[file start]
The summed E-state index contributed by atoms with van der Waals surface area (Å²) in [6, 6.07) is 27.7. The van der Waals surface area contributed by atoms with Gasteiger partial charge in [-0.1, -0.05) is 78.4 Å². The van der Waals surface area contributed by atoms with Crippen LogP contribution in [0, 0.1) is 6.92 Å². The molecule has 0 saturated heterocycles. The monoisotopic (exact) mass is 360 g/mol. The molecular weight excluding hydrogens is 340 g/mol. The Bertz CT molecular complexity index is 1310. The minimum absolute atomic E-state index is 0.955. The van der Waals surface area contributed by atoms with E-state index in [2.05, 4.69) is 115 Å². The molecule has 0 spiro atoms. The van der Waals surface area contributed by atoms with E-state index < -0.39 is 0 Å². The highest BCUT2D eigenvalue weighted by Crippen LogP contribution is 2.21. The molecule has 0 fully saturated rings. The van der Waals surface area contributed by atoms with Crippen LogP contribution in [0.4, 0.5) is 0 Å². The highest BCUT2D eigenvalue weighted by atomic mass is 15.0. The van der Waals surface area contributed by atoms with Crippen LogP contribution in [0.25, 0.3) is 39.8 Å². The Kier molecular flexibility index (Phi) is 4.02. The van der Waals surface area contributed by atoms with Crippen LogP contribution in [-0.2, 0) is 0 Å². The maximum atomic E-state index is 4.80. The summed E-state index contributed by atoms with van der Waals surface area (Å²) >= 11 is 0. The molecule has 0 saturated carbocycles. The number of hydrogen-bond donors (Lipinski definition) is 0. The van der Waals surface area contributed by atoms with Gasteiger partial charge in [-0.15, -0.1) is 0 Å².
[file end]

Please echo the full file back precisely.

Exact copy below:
The summed E-state index contributed by atoms with van der Waals surface area (Å²) in [6, 6.07) is 27.7. The van der Waals surface area contributed by atoms with Gasteiger partial charge in [-0.1, -0.05) is 78.4 Å². The van der Waals surface area contributed by atoms with Crippen LogP contribution in [0, 0.1) is 6.92 Å². The molecule has 0 saturated heterocycles. The monoisotopic (exact) mass is 360 g/mol. The molecular weight excluding hydrogens is 340 g/mol. The Bertz CT molecular complexity index is 1310. The minimum absolute atomic E-state index is 0.955. The van der Waals surface area contributed by atoms with E-state index in [2.05, 4.69) is 115 Å². The molecule has 0 spiro atoms. The van der Waals surface area contributed by atoms with E-state index < -0.39 is 0 Å². The highest BCUT2D eigenvalue weighted by Crippen LogP contribution is 2.21. The molecule has 0 fully saturated rings. The van der Waals surface area contributed by atoms with Crippen LogP contribution in [0.4, 0.5) is 0 Å². The highest BCUT2D eigenvalue weighted by atomic mass is 15.0. The van der Waals surface area contributed by atoms with Crippen LogP contribution in [0.25, 0.3) is 39.8 Å². The Kier molecular flexibility index (Phi) is 4.02. The van der Waals surface area contributed by atoms with Crippen LogP contribution in [-0.2, 0) is 0 Å². The maximum atomic E-state index is 4.80. The summed E-state index contributed by atoms with van der Waals surface area (Å²) >= 11 is 0. The molecule has 0 saturated carbocycles. The number of hydrogen-bond donors (Lipinski definition) is 0. The van der Waals surface area contributed by atoms with Gasteiger partial charge in [-0.15, -0.1) is 0 Å².